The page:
De Melo J, Peng G-H, Chen S and Blackshaw S.   Sall3 controls retinal cone photoreceptor and horizontal cell development.  Development (2011) 138:2325-36. PubMed Reference  Blackshaw S, Scholpp S, Placzek M, Ingraham H, Simerly R, and Shimogori T.  Molecular pathways controlling development of thalamus and hypothalamus: from neural specification to circuit formation.  J Neurosci.(2010) 30:14925-30.

Shimogori T, Lee D A, Miranda-Angulo A, Yang Y, Yoshida A, Jiang L, Kataoka A, Wang H, Mashiko H,  Avetisyan M A, Qi L, Qian J, and Blackshaw S.  A genomic atlas of mouse hypothalamic development. NatNeurosci (2010) 13:767-75. (Highlighted in Nature Neuroscience, June 2010 and Faculty of 1000).

Rapicavoli N, Poth E, and Blackshaw S.  The long noncoding RNA RNCR2 directs mouse retinal cell specification.  BMC Developmental Biology (2010) 10:49.

Onishi A, Peng GH, Chen S, Blackshaw S. Pias3-dependent SUMOylation controls mammalian cone photoreceptor differentiation. Nat Neurosci (2010) 13:1059-65.

Onishi A, Peng G-H, Chen J, Lee DA, Alexis U, Poth E, de Melo J, Chen S, and Blackshaw S.  The orphan nuclear hormone ERR? regulates rod photoreceptor development and survival.  Proc Natl Acad Sci USA (2010) 107:11579-84.

Hu S, Xie Z, Onishi A, Jiang L, Wang H, He X, Rho H-S, Woodard C, Yu X, Lin J, Long S, Blackshaw S.*, Qian J*, and  Zhu H*.  Profiling the human protein-DNA interactome reveals ERK2 as a transcriptional repressor of interferon signaling.  Cell (2009) 139:610-22. (Highlighted in Cell, October 2009 and Faculty of 1000.  *indicates corresponding author).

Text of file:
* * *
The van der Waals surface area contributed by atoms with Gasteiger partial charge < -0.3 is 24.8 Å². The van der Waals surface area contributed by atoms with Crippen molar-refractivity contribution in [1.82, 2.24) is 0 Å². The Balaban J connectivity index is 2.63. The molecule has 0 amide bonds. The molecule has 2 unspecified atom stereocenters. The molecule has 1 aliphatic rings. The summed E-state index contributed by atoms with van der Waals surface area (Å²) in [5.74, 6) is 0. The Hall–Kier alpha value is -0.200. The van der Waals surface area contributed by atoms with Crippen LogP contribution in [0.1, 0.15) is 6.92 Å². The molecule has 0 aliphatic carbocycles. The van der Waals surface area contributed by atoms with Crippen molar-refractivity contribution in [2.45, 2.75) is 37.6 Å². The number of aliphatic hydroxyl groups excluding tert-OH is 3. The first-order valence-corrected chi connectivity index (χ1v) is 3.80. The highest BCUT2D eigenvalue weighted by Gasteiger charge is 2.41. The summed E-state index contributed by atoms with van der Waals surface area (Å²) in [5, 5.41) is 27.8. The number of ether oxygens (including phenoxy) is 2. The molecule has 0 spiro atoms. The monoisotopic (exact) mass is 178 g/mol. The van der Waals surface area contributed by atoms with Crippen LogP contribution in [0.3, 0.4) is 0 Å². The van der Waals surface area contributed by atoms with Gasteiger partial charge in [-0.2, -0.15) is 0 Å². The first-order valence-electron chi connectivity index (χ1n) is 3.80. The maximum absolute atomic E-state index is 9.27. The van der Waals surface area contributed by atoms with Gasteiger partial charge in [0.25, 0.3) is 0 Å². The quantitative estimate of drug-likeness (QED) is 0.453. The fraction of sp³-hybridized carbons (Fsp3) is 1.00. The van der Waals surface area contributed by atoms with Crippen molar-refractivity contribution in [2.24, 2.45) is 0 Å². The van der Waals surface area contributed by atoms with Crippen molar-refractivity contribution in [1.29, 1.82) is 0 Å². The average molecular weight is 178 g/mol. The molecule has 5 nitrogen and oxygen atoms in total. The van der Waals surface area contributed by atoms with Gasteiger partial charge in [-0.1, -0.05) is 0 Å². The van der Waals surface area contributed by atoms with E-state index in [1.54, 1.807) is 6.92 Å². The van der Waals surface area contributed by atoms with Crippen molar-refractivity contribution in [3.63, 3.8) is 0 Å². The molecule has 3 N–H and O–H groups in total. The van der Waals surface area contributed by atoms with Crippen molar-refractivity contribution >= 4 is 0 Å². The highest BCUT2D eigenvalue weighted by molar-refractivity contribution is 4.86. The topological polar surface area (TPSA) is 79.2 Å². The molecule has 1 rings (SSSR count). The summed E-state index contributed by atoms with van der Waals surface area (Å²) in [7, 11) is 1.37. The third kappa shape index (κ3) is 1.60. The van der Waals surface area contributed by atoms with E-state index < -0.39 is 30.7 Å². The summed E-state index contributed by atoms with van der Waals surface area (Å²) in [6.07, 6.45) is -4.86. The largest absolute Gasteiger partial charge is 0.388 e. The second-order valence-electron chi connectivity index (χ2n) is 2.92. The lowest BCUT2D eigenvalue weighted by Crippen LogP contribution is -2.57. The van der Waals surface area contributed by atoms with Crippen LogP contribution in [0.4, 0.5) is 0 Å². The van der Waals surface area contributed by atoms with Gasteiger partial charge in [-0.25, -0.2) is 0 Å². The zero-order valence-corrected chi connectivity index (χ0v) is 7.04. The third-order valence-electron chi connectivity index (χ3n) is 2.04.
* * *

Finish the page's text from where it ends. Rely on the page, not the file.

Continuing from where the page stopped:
Onishi A, Peng GH, Du CH, Alexis U, Chen S, and Blackshaw, S. Pias3 directs rod photoreceptor development via SUMOylation of Nr2e3.  Neuron  (2009) 61:234-46. (Highlighted in Neuron, January 2009 and Faculty of 1000).

Blackshaw S, Harpavat S, Trimarchi J, Cai L, Huang H, Kuo WP, Weber G, Lee K, Fraioli RE, Cho S-H, Yung R, Asch E, Wong, WH, and Cepko CL   Genomic analysis of mouse retinal development.  PLoS Biol. (2004) 2:E247.

Blackshaw S., Fraioli RE, Furukawa, T, and Cepko, CL  Comprehensive analysis of photoreceptor gene expression and the identification of candidate retinal disease genes.  Cell, (2001) 107:579-89. (Highlighted in Cell, November 2001 and Faculty of 1000).